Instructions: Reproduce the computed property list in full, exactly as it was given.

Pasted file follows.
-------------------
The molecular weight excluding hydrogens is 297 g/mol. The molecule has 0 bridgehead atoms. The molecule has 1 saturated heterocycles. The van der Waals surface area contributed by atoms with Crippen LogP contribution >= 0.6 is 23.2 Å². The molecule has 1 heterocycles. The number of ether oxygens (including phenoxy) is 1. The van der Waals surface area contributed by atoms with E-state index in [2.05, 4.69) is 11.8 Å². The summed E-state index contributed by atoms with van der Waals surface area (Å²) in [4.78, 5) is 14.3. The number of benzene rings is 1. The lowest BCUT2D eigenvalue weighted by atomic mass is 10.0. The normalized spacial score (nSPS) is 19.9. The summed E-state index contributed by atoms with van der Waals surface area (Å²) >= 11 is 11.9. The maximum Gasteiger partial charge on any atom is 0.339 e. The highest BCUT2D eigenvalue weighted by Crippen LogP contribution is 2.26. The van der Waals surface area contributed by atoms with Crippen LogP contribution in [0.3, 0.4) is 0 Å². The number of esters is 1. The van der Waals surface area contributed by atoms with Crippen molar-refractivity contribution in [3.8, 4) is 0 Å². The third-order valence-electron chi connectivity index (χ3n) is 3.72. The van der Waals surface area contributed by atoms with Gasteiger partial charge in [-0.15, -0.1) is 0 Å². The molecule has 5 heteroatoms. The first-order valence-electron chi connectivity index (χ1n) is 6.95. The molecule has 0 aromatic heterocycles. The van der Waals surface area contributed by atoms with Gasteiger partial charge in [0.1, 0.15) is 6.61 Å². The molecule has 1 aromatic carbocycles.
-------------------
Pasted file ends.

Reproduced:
The molecular weight excluding hydrogens is 297 g/mol. The molecule has 0 bridgehead atoms. The molecule has 1 saturated heterocycles. The van der Waals surface area contributed by atoms with Crippen LogP contribution >= 0.6 is 23.2 Å². The molecule has 1 heterocycles. The number of ether oxygens (including phenoxy) is 1. The van der Waals surface area contributed by atoms with E-state index in [2.05, 4.69) is 11.8 Å². The summed E-state index contributed by atoms with van der Waals surface area (Å²) in [4.78, 5) is 14.3. The number of benzene rings is 1. The lowest BCUT2D eigenvalue weighted by atomic mass is 10.0. The normalized spacial score (nSPS) is 19.9. The summed E-state index contributed by atoms with van der Waals surface area (Å²) >= 11 is 11.9. The maximum Gasteiger partial charge on any atom is 0.339 e. The highest BCUT2D eigenvalue weighted by Crippen LogP contribution is 2.26. The van der Waals surface area contributed by atoms with Crippen LogP contribution in [0.3, 0.4) is 0 Å². The number of esters is 1. The van der Waals surface area contributed by atoms with Crippen molar-refractivity contribution in [3.8, 4) is 0 Å². The third-order valence-electron chi connectivity index (χ3n) is 3.72. The van der Waals surface area contributed by atoms with Gasteiger partial charge in [-0.15, -0.1) is 0 Å². The molecule has 5 heteroatoms. The first-order valence-electron chi connectivity index (χ1n) is 6.95. The molecule has 0 aromatic heterocycles. The van der Waals surface area contributed by atoms with Gasteiger partial charge in [0.1, 0.15) is 6.61 Å². The molecule has 1 aromatic carbocycles.